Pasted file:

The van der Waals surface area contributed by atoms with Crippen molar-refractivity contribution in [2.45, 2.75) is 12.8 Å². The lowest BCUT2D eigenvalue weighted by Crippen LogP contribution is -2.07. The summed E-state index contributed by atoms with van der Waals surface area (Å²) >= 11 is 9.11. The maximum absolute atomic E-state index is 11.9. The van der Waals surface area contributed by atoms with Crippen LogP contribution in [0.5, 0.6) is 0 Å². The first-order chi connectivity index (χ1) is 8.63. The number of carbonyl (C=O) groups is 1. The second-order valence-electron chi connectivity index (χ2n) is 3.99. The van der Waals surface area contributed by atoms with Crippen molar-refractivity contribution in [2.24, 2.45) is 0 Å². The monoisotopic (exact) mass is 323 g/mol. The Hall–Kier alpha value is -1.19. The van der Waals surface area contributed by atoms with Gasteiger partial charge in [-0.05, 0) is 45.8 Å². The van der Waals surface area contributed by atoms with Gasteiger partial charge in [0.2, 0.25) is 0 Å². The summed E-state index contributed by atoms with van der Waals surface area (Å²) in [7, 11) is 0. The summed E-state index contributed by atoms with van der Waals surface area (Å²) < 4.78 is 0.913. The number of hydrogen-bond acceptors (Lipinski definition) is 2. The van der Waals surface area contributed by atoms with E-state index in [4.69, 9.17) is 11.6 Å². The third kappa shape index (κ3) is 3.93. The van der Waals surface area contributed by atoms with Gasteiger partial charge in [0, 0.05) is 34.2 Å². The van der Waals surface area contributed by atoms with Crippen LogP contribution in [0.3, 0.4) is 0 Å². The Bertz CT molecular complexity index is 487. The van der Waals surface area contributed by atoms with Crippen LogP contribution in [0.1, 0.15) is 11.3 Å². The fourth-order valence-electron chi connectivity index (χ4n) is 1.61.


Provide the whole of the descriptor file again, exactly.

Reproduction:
The van der Waals surface area contributed by atoms with Crippen molar-refractivity contribution in [2.45, 2.75) is 12.8 Å². The lowest BCUT2D eigenvalue weighted by Crippen LogP contribution is -2.07. The summed E-state index contributed by atoms with van der Waals surface area (Å²) >= 11 is 9.11. The maximum absolute atomic E-state index is 11.9. The van der Waals surface area contributed by atoms with Crippen LogP contribution in [0.5, 0.6) is 0 Å². The first-order chi connectivity index (χ1) is 8.63. The number of carbonyl (C=O) groups is 1. The second-order valence-electron chi connectivity index (χ2n) is 3.99. The van der Waals surface area contributed by atoms with Crippen molar-refractivity contribution in [2.24, 2.45) is 0 Å². The monoisotopic (exact) mass is 323 g/mol. The Hall–Kier alpha value is -1.19. The van der Waals surface area contributed by atoms with Gasteiger partial charge in [-0.05, 0) is 45.8 Å². The van der Waals surface area contributed by atoms with Gasteiger partial charge in [0.2, 0.25) is 0 Å². The summed E-state index contributed by atoms with van der Waals surface area (Å²) in [7, 11) is 0. The summed E-state index contributed by atoms with van der Waals surface area (Å²) < 4.78 is 0.913. The number of hydrogen-bond acceptors (Lipinski definition) is 2. The van der Waals surface area contributed by atoms with E-state index in [4.69, 9.17) is 11.6 Å². The third kappa shape index (κ3) is 3.93. The van der Waals surface area contributed by atoms with Gasteiger partial charge in [0, 0.05) is 34.2 Å². The van der Waals surface area contributed by atoms with Crippen LogP contribution in [0.3, 0.4) is 0 Å². The Bertz CT molecular complexity index is 487. The van der Waals surface area contributed by atoms with Crippen LogP contribution in [0.1, 0.15) is 11.3 Å². The fourth-order valence-electron chi connectivity index (χ4n) is 1.61.